Tuesday, March 21, 2017

Sharks of Rangiroa

The lab's first trip to Rangiroa

For the past several years, the lab has been working on sharks and rays in French Polynesia using a variety of methods and tools, including drones and remote underwater cameras.  Our goal is to better understand the behavior of these animals on reefs and how they interact with other species. Ultimately, we want to figure out how important sharks are to the health of reefs.  Our work started on Moorea (you can read about our first trip in the October and November, 2013 blog posts) and expanded to Tetiaroa in collaboration with Dr. Aaron Wirsing at University of Washington.
Rangiroa is the world's second largest atoll.

At Blue Lagoon with Jeremy (center) and Eric (right).
This year, we have greatly expanded our work in French Polynesia.  Along with Dr. Eric Clua and CRIOBE we have started sampling multiple islands – both high islands and atolls – using baited remote underwater video systems (BRUVs).  This work will help us understand what drives patterns of shark abundance and the species inhabiting a particular island or reef type. The 1,000 camera drops (each 90-min long) that we plan to make are part of the Global FinPrint Project that will survey more than 400 reefs around the world!  PhD student Frances Farabaugh is leading the shark and ray analyses for the lab in French Polynesia.  Even though 1,000 drops and 1,500 hours of footage seems like a lot it is really just scratching the surface of French Polynesia, which covers a huge area of the Pacific Ocean! The more than 100 islands of French Polynesia are spread across about 2,000 miles!

Frances preparing to set BRUVs
In February, Jeremy Kiszka, Frances, and I made our first trip to Rangiroa to meet Eric to continue sampling for FinPrint and to begin other studies.  Rangiroa is found northwest of Moorea and Tahiti and is the world’s second largest atoll.  The lagoon in the middle of the atoll is about 70 km across from east to west and 40 km from north to south.  While Frances worked on FinPrint sampling, Jeremy, Eric and I started projects on nursery habitats of the lagoon and the movements and feeding behavior of bigger sharks on the reef that lines the outside of the atoll (the forereef).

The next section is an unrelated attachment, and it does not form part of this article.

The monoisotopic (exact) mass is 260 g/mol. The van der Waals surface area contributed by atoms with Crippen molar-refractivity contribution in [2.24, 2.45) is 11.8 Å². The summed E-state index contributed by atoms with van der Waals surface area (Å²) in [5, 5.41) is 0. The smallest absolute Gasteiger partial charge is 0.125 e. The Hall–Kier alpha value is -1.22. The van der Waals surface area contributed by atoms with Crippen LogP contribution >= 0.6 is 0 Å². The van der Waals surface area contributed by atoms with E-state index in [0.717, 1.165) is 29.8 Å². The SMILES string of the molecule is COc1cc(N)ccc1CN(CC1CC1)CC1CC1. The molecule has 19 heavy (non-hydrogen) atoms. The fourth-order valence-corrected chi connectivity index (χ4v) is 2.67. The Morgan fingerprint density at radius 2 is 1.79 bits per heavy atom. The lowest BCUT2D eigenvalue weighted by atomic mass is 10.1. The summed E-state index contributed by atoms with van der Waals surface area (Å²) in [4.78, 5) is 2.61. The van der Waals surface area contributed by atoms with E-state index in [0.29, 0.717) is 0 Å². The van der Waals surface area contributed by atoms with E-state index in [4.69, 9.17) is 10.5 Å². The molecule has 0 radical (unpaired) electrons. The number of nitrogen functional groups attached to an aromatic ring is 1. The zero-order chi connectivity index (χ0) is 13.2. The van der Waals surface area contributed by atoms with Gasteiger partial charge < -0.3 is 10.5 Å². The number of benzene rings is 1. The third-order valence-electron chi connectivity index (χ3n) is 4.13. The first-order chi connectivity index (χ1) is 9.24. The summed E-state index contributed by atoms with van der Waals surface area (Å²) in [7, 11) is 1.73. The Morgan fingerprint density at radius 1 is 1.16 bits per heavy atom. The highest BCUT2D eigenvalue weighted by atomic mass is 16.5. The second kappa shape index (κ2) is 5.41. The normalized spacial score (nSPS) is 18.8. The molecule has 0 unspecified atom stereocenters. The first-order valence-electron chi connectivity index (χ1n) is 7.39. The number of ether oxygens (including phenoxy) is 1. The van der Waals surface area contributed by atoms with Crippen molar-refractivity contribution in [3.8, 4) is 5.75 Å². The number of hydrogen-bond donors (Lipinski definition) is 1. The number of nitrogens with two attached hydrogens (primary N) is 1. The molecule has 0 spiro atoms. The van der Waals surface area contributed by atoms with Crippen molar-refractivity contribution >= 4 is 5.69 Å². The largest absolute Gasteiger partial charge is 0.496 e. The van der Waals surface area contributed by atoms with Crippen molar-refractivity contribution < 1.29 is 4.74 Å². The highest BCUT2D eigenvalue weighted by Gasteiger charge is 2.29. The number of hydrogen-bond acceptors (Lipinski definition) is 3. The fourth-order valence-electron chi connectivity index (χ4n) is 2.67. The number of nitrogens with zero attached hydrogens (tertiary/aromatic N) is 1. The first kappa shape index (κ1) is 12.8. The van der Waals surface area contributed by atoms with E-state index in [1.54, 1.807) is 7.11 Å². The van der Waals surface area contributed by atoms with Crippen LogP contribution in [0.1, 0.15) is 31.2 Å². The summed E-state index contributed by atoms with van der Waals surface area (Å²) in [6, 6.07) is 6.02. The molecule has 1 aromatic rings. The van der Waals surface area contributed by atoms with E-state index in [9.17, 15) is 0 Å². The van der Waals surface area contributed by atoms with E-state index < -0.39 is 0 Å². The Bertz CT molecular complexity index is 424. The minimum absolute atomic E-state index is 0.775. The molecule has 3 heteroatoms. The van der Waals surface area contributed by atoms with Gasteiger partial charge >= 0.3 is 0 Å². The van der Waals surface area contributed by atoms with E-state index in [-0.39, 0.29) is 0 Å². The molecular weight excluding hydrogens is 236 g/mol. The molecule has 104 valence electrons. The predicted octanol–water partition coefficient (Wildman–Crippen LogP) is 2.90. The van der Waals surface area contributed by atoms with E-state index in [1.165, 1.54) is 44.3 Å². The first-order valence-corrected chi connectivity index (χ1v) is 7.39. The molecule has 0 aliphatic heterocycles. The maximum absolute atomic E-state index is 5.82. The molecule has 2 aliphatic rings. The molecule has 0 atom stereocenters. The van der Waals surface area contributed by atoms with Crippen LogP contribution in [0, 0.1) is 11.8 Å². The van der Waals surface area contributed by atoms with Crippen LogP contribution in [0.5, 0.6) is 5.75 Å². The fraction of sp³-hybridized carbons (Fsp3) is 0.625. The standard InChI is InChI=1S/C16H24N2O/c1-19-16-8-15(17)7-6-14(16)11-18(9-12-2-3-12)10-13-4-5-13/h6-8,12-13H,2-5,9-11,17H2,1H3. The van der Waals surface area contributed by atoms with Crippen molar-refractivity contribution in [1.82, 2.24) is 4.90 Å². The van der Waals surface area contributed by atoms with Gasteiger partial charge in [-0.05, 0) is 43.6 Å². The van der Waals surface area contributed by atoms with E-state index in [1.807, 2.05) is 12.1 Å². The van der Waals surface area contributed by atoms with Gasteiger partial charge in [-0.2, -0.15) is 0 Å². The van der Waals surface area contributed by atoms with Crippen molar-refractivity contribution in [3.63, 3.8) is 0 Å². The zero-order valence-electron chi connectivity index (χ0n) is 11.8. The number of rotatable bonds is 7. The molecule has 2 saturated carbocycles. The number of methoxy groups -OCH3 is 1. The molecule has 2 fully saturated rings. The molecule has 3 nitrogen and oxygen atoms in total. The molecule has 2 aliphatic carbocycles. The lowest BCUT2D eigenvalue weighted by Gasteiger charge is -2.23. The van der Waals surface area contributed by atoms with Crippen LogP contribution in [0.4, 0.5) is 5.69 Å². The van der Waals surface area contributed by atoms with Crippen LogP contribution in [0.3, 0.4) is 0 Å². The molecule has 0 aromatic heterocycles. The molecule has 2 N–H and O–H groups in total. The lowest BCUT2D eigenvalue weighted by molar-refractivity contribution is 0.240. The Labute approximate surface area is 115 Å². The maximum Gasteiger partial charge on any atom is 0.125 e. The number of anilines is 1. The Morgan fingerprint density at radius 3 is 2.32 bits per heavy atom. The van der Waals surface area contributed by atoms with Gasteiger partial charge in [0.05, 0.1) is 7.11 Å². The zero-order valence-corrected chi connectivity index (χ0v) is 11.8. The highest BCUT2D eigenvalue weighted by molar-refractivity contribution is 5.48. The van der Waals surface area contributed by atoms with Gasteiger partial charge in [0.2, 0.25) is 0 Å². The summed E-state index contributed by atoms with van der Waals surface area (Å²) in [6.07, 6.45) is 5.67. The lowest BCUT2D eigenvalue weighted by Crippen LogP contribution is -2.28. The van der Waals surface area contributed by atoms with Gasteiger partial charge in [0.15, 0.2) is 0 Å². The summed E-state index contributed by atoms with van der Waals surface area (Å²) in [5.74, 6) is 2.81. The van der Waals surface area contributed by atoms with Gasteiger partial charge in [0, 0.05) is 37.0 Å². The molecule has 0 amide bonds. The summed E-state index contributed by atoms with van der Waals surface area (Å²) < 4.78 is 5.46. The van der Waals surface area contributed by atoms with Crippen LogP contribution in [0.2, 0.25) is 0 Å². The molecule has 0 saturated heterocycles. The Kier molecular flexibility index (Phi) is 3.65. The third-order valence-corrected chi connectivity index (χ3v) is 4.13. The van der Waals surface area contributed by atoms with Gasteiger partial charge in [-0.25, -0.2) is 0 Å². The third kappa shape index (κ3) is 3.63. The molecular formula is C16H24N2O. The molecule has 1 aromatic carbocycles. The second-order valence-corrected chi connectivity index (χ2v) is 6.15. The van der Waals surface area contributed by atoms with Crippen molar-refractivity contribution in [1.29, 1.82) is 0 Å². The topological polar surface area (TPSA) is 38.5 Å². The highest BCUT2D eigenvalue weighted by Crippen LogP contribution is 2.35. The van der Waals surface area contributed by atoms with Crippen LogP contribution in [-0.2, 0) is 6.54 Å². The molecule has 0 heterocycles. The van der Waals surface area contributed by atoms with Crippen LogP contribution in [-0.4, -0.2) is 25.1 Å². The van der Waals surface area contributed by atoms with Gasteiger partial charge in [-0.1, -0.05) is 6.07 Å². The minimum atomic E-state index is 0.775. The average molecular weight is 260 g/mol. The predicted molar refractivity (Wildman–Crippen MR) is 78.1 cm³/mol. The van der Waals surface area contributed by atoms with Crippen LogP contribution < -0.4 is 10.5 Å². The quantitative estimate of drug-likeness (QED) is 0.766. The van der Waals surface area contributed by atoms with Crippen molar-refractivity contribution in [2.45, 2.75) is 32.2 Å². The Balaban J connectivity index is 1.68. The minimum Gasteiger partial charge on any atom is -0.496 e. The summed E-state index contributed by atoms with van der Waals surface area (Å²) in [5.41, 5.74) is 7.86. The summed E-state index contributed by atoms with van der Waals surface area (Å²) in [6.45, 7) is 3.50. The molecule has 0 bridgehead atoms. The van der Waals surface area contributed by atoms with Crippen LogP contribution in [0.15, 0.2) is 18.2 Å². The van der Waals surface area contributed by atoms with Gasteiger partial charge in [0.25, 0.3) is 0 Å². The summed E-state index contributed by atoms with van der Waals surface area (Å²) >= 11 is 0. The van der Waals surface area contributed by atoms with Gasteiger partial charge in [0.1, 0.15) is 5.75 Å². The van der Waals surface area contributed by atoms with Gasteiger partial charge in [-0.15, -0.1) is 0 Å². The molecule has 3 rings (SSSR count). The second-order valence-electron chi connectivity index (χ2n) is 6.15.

The blacktip reef shark nursery at Blue Lagoon
On our first day, we headed to Blue Lagoon – a small, shallow lagoon within the larger lagoon of the atoll.  Think of a (very small) hot tub in a (very large) swimming pool.  Pulling to the edge of Blue Lagoon on our first day, we were greeted by dozens of mostly full-grown blacktip reef sharks at the mooring.  Blacktip reef sharks can be found from the forereef to the lagoon and don’t get particularly big – only about 4-5 feet on average.  But we were interested in the younger sharks that call the shallow flats of Blue Lagoon home.  We hadn’t been there long before we were watching 20 small sharks – from newborns (about 1.5’ or 50 cm long) to animals that are around 3 years old.  For the youngest sharks, they need to stay in these shallow areas to stay safe from predators, particularly large lemon sharks that are found in the deeper waters of the lagoons.  We had a magnificent morning, capturing sharks and getting samples to help us learn where they are feeding and to get an idea of what their favorite foods might be.  Once we finished in the lagoon, we headed back to the mooring to test out a 360 degree dome camera system!  This system lets us see sharks all around the camera stand instead of just in one direction.  We are using the 360 cameras to get a better understanding of just how many sharks might be around when we do our standard counts for FinPrint that use one camera and to get a better view of their behavior.  PhD student Jimmy Kilfoil, who has been working in Tetiaroa, has been leading these studies but we took the opportunity to collect data since there were so many sharks around.  During the trial, we even had some big sicklefin lemon sharks show up.  With impressive predators like these just outside Blue Lagoon it is easy to see why the babies stick to the shallows!
Larger blacktip reef sharks outside Blue Lagoon
Sicklefin lemon shark
Another project that we worked on was to understand the movements and feeding behavior of the large shark species found on the forereef.  To do this, we captured and collected blood from gray reef sharks and silvertip sharks.  Because we didn’t want to catch great hammerhead sharks (they can be very sensitive), we got help from a professional free diver, Francis, who can hold his breath long enough to dive 60 meters!  The idea was for him to use a modified spear to take a small sample of skin.  The blood and skin samples help us understand where the different species might be feeding – in the lagoon, along the reef, or out in deeper water.  Knowing this might help us figure out how so many species are able to coexist!

Out in blue water off the reef, we waited by a baited canister for hammerheads.  We didn’t see any during my time there but Francis got several samples of silky sharks and tiger sharks!  One tiger shark was about 4m long! With any luck we will get those hammerhead samples eventually! We also were able to deploy a satellite tag on a silvertip shark which will help us determine its movements.  Silvertips are usually thought of as the largest resident sharks on reefs, but the satellite tag will tell us just how far the silvertip goes.  The tag will stay on the shark for three months and then pop off and float to the surface to download its data.  Hopefully, we will have results to share soon!
We couldn't have done it without the amazing people at the Rangiroa Diving Center!!

And Miki Miki Lodge
We saw bottlenose dolphins in the pass every day.


  1. So very impressed by Frances -a super girl!

  2. Hi Thanks for The Talking with us. it's really Helpful.

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